Editorial: What the 2020 election taught us

What this election taught us Cartoon

After four and a half tense days of counting razor-thin results, former Vice President Joseph Biden and Sen. Kamala Harris won the presidential election. Last weekend, members of the Tufts community rejoiced, celebrating on the streets of Davis Square. President-elect Biden’s victory, along with a number of local Democratic wins, represents substantial progress and a movement toward a more equitable future; for many, faith in democracy has been temporarily restored. But while American democracy might have won a short-term reprieve this election season, it remains susceptible to ongoing efforts to undermine it. This election also highlighted the deep political divisions that continue to separate this nation and the glaring vulnerabilities of democratic institutions. In order to move forward and build a democracy that serves all of our communities, we must commit to continued civic action and engagement in the next four years and beyond.

The results of this year’s election offer some cause for hope. Biden and Harris have pledged to take immediate action in response to COVID-19, combat climate change and give Americans equitable access to affordable health care. In states like Delaware and Missouri, there were also significant local wins for the LGBTQ and Black communities. This would have not been possible without the grassroots organizations who fought diligently to protect every American’s right to vote, despite extensive efforts to suppress the voices of many, including people of color, college students and immigrants.

This election also indicated record-breaking civic engagement among young voters. The Center for Information and Research on Civic Learning and Engagement found that as of Nov. 9, “50%-52% of voting-eligible young people, ages 18-29, cast a ballot in the 2020 presidential election.” This marks an estimated 8%–10% increase in youth turnout when compared to the 2016 presidential election, a notable achievement of this year’s election. Furthermore, young voters of color were pivotal in determining the outcome of the election in swing states like Georgia and Arizona, as they demonstrated overwhelming support for Biden.

Civic engagement was also very apparent on Tufts’ campus in the months leading up to the election, as student organizations tirelessly mobilized to register new voters and campaign for progressive candidates. The significant impact of young voters on electoral results speaks to the salience of Tufts’ continued efforts to create a civically minded student body.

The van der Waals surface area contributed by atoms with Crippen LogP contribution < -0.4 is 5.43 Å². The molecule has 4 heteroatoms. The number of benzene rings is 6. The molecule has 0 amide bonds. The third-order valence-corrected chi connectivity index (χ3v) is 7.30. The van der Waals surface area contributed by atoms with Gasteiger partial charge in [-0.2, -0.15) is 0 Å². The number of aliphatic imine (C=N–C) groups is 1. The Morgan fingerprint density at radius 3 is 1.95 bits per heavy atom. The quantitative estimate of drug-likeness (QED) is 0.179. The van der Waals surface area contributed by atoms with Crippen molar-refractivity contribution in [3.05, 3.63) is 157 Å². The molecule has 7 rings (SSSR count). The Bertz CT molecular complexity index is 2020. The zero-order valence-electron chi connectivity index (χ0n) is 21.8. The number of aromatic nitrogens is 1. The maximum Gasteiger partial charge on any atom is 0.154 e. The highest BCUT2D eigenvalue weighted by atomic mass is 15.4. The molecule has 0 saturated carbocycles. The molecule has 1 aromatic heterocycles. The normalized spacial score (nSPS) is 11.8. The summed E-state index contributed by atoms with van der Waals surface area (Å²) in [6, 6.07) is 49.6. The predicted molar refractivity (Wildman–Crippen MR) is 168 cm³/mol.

Despite these encouraging steps forward, it would be a mistake to define the election outcomes wholly in terms of progress. In spite of Trump’s blatantly racist, sexist and xenophobic rhetoric and his administration’s utter failure to address the pandemic, over 70 million Americans still voted for him. Depending on the outcomes of Georgia’s runoff elections, Republicans likely will keep a majority in the Senate, and some newly elected congressional representatives hold deeply concerning right-wing views. These electoral outcomes are a stark reminder of the deep-rooted divisions in this country as well as the persistent reluctance of the electorate to embrace many of the changes that American youth advocate for.

They also demonstrate the fragility of our democracy. President Trump has rejected the outcomes of the presidential election, making baseless claims of voter fraud and filing lawsuits to challenge the results. Although these efforts have thus far been ineffective, Trump’s overtly undemocratic rhetoric reminds us that our democracy is not a certainty, but rather a flawed system we must actively work to preserve. 

While Biden’s victory may be a step forward, there is still much work to be done; Biden receives a broken nation rife with systemic racism, wealth inequality and political division. Restoration of American trust in democratic institutions will fall upon the upcoming administration. Although not a perfect politician, Biden can be much more effectively mobilized to produce sustainable change. Real change will only result from action — as young voters, we must pressure the upcoming administration to deliver on its promises and represent the voices of its constituents. In addition, we must capitalize on the momentum generated from this election to work toward further change on both local and state levels. One of the most pressing items on our agenda should be mobilizing voter turnout for the Georgia runoff elections, set to occur on Jan. 5. 

The Trump administration compromised the integrity of American democracy, but it lives another day. As we look toward the next four years, it is necessary that we realistically reflect upon the prevailing flaws of this country and demand action on all fronts. Our work has only just begun, and it demands everyone’s involvement. 


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